dd said...

oh go on then, as you surmise I am not wildly happy with this one on general public policy grounds, but since the obvious alternative use of the money is that it will be chucked at the low 90s of the periodic table, go ahead; I am also grudgingly in favour of handing out free smoke alarms too.

cian said...

Hmm. This guy argues that heatpumps are overhyped, and that if you have gas you'd be better off getting a condensing boiler:
He's not alone in making that argument, either.

What's wrong with solar heating? It works, and is pretty cheap now.

I think there's a good argument to be made for insulating all homes (rented, or not) and upgrading heating systems. In the case of rented accommodation you could either claw the money back as a tax, or claim it back on the house's sale. I've lived in rented accommodation where there was no thermostat, let alone insulation.

Alex said...

Ah. Note that he's arguing based on the cost of a groundsource heat pump, which is several times more due to all the civil works involved. They are considerably cooler (higher efficiencies, higher capacity, can do cool-and-heat better) but they involve digging a great big hole, which costs a fortune and is well out of the question for renters. The nice thing about ASHP is that it's a much easier retrofit.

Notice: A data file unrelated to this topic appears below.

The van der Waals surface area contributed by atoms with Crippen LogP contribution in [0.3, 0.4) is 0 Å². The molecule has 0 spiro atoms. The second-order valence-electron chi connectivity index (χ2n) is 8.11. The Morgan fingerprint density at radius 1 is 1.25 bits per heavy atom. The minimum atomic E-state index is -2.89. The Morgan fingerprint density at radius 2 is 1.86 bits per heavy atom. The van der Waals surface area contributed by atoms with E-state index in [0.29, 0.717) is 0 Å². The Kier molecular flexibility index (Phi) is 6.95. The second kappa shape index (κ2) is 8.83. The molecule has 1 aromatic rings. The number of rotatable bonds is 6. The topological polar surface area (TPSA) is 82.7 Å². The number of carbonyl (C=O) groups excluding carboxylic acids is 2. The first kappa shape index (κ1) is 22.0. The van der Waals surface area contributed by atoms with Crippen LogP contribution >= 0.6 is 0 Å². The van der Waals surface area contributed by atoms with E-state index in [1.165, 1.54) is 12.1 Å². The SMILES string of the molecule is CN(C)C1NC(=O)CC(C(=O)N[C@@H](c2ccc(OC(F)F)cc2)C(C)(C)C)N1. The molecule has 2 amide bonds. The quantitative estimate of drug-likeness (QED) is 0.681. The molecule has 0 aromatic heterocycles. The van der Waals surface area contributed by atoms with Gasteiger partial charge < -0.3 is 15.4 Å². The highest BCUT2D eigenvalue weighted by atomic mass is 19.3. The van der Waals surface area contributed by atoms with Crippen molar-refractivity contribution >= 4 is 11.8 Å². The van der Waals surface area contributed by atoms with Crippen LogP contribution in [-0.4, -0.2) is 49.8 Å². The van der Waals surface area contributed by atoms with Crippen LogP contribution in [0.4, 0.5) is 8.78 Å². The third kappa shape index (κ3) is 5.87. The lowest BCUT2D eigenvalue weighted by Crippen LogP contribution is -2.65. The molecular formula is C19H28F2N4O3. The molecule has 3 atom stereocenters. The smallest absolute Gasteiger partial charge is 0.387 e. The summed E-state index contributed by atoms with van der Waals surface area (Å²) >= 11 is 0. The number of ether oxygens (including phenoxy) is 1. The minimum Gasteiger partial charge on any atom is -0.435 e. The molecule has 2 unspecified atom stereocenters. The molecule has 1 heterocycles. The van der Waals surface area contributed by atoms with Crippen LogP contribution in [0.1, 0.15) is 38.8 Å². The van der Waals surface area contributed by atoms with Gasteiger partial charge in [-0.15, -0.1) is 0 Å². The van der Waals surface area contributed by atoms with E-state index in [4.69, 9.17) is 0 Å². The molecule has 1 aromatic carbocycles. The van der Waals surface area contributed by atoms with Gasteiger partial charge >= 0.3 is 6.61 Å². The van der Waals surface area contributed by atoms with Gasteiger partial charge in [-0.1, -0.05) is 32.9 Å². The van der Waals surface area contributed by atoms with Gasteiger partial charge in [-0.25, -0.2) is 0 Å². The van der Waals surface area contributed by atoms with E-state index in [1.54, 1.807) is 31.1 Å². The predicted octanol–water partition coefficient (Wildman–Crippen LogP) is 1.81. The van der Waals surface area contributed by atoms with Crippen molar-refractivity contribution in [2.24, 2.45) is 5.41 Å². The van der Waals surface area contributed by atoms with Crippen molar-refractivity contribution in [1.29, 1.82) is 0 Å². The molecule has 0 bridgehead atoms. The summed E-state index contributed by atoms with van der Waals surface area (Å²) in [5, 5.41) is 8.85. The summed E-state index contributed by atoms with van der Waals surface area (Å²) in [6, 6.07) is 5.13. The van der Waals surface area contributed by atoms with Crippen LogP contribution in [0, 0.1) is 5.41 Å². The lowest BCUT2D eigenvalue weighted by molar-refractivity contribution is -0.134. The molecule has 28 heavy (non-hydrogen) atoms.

Gridlock said...

I wonder what sort of discount you could get on an order for 8 million of these bad boys...

Actually, while you're at it, shouldn't we be converting Police stations, amry barracks, civic buildings, prisons etc? Surely this tech scales well?

"Securing our Gluttonous, Unsustainable Way Of Life" - now there's a platform we can all get behind.